The Upright Ape: A New Origin of the Species

by Aaron G. Filler, MD, PhD

Figure 8-1 Locomotor Stance in the Tetrapods

Figure 8-1 Locomotor Organization in Land Vertebrates

 A – The early tetrapod Eryops. At a very early point in the emergence onto land, fins became five fingered digits and the spine demonstrated its five regions.

B, C, D – Walking in amphibians and some reptiles involves body undulation as in a fish, with the limbs far out to the side. In the evolution of mammals, the limbs shift to a new position below the body.

Further Details:

A - Eryops is now considered a semi-aquatic amphibian. It lived in the early Permian about 295 million years ago and demonstrates many of the features of the earliest land tetrapods including a vertebral column with differentiation into different regions that could support the standing weight of the animal out of water on all four limbs.

B - The limbs are out to the side in a salamander, but in mammals the proximal and distal portions of the limbs are both typically directly below the animal.

C - A progressive transition from the horizontally directed proximal limbs of amphibians and early synapsid reptiles towards the configuration in therian mammals is shown by the intermediate organizations in these mammal-like reptiles. C1 shows the relatively horizontal orientation in a Pelycosaur from the early Permian around 270 mya. C2 shows the more vertically oriented configuration in the cynodont Cynognathus. C3 is the transversodontid cynodont Massetognathus. C4 is a lateral view of the cynodont Thrinaxodon. C5 is the chiniquodontid cynodont Probelesodon. The cynodonts in C2, C3, C4 and C5 are from the Triassic period of around 210 mya near the time of origin of the mammals.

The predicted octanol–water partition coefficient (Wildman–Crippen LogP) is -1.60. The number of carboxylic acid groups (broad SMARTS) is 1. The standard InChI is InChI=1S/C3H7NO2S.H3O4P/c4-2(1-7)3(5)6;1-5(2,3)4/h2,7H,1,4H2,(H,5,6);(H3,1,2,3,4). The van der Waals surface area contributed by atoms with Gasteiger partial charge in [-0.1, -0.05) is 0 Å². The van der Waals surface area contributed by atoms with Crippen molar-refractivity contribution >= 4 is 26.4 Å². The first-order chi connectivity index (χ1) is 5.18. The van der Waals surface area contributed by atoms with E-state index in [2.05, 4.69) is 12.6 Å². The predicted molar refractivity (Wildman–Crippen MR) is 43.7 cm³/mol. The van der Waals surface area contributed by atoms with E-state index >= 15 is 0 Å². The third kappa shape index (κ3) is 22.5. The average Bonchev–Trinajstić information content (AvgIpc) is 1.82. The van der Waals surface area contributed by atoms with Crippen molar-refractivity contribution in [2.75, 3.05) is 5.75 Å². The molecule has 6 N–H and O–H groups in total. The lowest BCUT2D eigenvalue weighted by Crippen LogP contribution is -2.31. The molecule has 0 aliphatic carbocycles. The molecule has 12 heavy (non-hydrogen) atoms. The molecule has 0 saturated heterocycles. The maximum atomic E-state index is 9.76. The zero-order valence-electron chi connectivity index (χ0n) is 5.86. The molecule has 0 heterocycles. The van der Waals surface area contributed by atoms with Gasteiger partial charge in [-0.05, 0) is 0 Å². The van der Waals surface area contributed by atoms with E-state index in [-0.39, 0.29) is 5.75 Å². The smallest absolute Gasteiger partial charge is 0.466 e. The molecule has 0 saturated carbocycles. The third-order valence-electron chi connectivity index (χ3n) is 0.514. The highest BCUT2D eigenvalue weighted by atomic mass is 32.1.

D - Demonstrates the configuration in a typical modern cursorial (running) eutherian mammal using a carnivore as an example.

Figure credits -

A - Photograph by Aaron Filler. © Copyright Aaron G. Filler (2007) The Upright Ape: A New Origin of the Species. Franklin Lakes, New Jersey; New Page Books.

B & D- From: Kardong, K. V. (2005). Vertebrates : Comparative Anatomy, Function, Evolution, pg. 345, fig 9.31. New York, McGraw-Hill Higher Education. © McGraw-Hill reproduced with their permission.

C1 & C2- (limb) – From: Jenkins, F. A. (1971). The Postcranial Skeleton of African Cynodonts; Problems in the Early Evolution of the Mammalian Postcranial Skeleton. New Haven, Peabody Museum of Natural History Yale University. Drawing reproduced by permission of Yale Peabody Museum.

C2- (lateral view) - From: Romer, A. S. and A. D. Lewis (1973). The Chanares (Argentina) Triasic reptile fauna. XIX. Postcranial materials of the Cynodonts Probelesdon and Probainognathus. Breviora 407: 1-26. (drawing reprodcued by permission of Harvard Museum of Comparative Zoology).

C3 – From: Jenkins, F. A. (1970). The Chanares (Argentina) Triassic reptile fauna. VII. The postcranial skeleton of the traversodontid Massetognathus pascuali (Therapsida, Cynodontia) Breviora 352: 1-28. (drawing reprodcued by permission of Harvard Museum of Comparative Zoology).

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